Michael Toglia is not someone who wastes time introducing himself to fans of the Colorado Rockies.
In his first game in front of the Coors Field crowd at the Futures Game in 2021 as part of the MLB All-Star Game festivities, he slugged a home run.
Upon getting promoted to Triple-A Albuquerque on August 9, he promptly swatted seven home runs over 17 games.
Toss in a base hit in his MLB debut, first career home run against one the best closers in the game over the last decade and then another homer from the opposite side of the plate.
Now we must add two triples in the same game – in consecutive innings, no less – during Colorado’s 10-7 loss to the San Francisco Giants on Monday.
There was also a walk and stolen base, putting Toglia in a group of just one other Rockie who’s ever accomplished that stat line in the same game: Hall of Famer Larry Walker.
The 24-year-old may have played in only his seventh game on the corner of 20th and Blake Street as a big leaguer to open the final homestand of the season, but that’s more than enough time to understand how Coors Field can play.
“I know that if it gets in the gap, if it touches the wall, anyone’s got a chance to get the triple,” he said of his pair of three-baggers.
Toglia has been an integral part of the lineup in a short amount of time. He’s started 17 of the 18 games since being called up on August 30 and has notched 10 extra-base hits (six doubles, two triples and two home runs) to lead the team during that time.
The triples snapped an 0-for-16 slump that probably has nothing to do with a certain $187.50 order of donuts and coffees. (We’ll get to that in a bit.)
Patrick Lyons: How welcoming is it to see a bunch of your teammates from Hartford in this clubhouse with you again?
Michael Toglia: Oh, it’s great. I had no idea either of them were coming, so it was an awesome surprise to hear both Gavin (Hollowell) and Noah (Davis) were coming up. We got really close over the year playing in Hartford together, so I was excited to see them.
Lyons: What kind of scouting report you got on those guys?
Toglia: They’re nasty. Noah’s slider is wipe out and Hollowell is just funky, hard to pick up. And his stuff is explosive. It’s gonna be a good addition.
Lyons: How was your trip to Dunkin Donuts?
Toglia: Honestly, I loved it. I eat that stuff up. I think it’s fun. You know, just doing silly stuff like that, shenanigans. I think it’s good for baseball, good for team culture.
Lyons: I saw you in the front. You were making the order. It seemed like you were the ringleader.
Toglia: Yeah, Trejo and I were placing the orders.
Lyons: New rules coming to MLB next year, but these aren’t new rules for you. You got to experience those already in Double-A and Triple-A. Might that give you a little advantage going into next year because you’re familiar with that quicker pace?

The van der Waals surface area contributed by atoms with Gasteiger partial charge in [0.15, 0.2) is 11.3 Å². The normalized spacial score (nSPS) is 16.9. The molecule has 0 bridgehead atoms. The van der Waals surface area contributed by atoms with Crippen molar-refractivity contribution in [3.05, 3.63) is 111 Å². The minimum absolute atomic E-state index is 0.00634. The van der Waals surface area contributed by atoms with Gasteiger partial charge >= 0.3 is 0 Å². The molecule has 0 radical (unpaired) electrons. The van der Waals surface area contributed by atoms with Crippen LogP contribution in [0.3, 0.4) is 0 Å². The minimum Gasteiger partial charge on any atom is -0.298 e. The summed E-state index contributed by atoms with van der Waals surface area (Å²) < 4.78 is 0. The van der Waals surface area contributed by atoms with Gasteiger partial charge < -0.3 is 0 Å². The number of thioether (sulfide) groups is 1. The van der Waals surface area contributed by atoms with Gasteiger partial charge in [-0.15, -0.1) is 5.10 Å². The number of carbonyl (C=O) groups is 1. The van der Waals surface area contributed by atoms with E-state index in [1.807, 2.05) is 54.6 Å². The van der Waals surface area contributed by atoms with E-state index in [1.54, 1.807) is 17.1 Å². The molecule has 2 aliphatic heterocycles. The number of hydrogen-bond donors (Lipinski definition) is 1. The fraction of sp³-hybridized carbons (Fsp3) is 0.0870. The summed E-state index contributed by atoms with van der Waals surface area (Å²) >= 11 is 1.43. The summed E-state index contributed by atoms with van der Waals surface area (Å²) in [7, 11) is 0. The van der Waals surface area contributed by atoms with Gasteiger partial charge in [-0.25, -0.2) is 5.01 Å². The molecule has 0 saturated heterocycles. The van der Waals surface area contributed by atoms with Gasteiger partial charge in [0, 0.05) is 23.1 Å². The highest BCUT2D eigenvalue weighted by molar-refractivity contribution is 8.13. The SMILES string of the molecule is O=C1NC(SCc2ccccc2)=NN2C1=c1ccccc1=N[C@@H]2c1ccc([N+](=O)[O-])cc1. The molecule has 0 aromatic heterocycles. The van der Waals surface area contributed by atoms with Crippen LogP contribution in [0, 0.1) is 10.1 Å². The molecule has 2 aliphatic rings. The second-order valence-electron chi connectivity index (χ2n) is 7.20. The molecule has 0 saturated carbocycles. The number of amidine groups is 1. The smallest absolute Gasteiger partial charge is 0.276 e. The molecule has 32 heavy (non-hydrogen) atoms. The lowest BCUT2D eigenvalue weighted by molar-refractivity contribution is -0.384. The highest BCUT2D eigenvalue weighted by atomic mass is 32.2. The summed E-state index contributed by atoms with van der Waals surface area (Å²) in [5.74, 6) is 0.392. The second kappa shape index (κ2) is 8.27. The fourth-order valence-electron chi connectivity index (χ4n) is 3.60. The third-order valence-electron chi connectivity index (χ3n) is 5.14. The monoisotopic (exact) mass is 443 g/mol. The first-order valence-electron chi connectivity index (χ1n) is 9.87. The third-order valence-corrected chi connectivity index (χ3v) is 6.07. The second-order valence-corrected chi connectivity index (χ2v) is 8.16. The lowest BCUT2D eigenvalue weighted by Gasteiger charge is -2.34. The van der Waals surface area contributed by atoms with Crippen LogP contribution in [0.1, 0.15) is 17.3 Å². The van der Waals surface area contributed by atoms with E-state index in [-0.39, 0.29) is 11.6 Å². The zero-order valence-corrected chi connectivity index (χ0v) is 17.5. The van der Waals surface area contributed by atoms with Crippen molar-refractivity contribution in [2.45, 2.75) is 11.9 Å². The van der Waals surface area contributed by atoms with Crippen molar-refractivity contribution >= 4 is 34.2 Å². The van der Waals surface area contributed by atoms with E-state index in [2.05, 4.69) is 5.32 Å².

Toglia: A little bit. When I first got up (to the majors), it was weird having to slow it back down. I was ready to get back in the box after taking 500 at-bats with a pitch clock. But yeah, it’s coming. Whether you like it or not, people gotta adjust to it.
Lyons: Do you think the clock balanced for both sides? Did you notice if hitters or pitchers have more of an advantage in that situation?
Toglia: I think it’s balanced. It rushes both people equally, if that makes sense. So it’s not an advantage either way.
Lyons: What about the slightly larger basis?
Toglia: I like the bigger base. I think that’s been a long time coming. It’s a no brainer. Less injuries, especially being a first baseman. Want to stay out of that collision path.
Lyons: It’s a bit flatter than what’s being used in the Majors right now, I believe.
Toglia: Yeah, but I think they changed it because in the Arizona Fall League it was almost too flat. Now there’s a little bit of a curve to it which I think is better for rounding. It’s got to be able to have somewhat of a curve otherwise it’s just a big pizza box.
Lyons: Shifting is the other big rule change. Did you observe any impact when going into the box left handed in the minors with no shifting? I doubt that changed your approach. Or did it?
Toglia: It’s nice knowing that you can get away with a little bit more and still end up with a hit through the four-hole (between the first and second baseman). Or the big one is hitting a line drive up the middle for an out. Whereas we strive to do that every single day in the cage. That’s just the foundation of hitting that should always be a hit.
Lyons: Did you ever see anything where teams used like two outfielders? Maybe the left fielder would come in behind the second baseman?
Toglia: I never saw that. They didn’t go that far.
Lyons: Did you notice any difference in how pitchers were throwing to you knowing that maybe they weren’t trying to throw you as much inside to hit that ground ball to the right side now?
Toglia: They definitely pitch to the defense. So when they’re shifting me, they’re gonna pitch accordingly. When they get rid of that for next year, it’s going to be interesting to see how they adjust, how they attack me in the box, especially left-handed because that’s where the shift affects you most.
Lyons: It’s been three weeks in the bigs. How has it felt being here? You pretty comfortable at this point?
Toglia: Really comfortable. All the guys are great. It’s been nice having this time to make the adjustment and use this as momentum to hit the ground running for next season. Just seeing what this league is about has been crucial.
Lyons: Is there anyone in particular in the clubhouse providing you with the most pearls of wisdom.
Toglia: Randal Grichuk. (Looks over a Randal and smirks.) That guy hasn’t given me anything. I’m just kidding. He’s been great. He’s helped show me the lay of the land, how things are done around here. So it’s been good.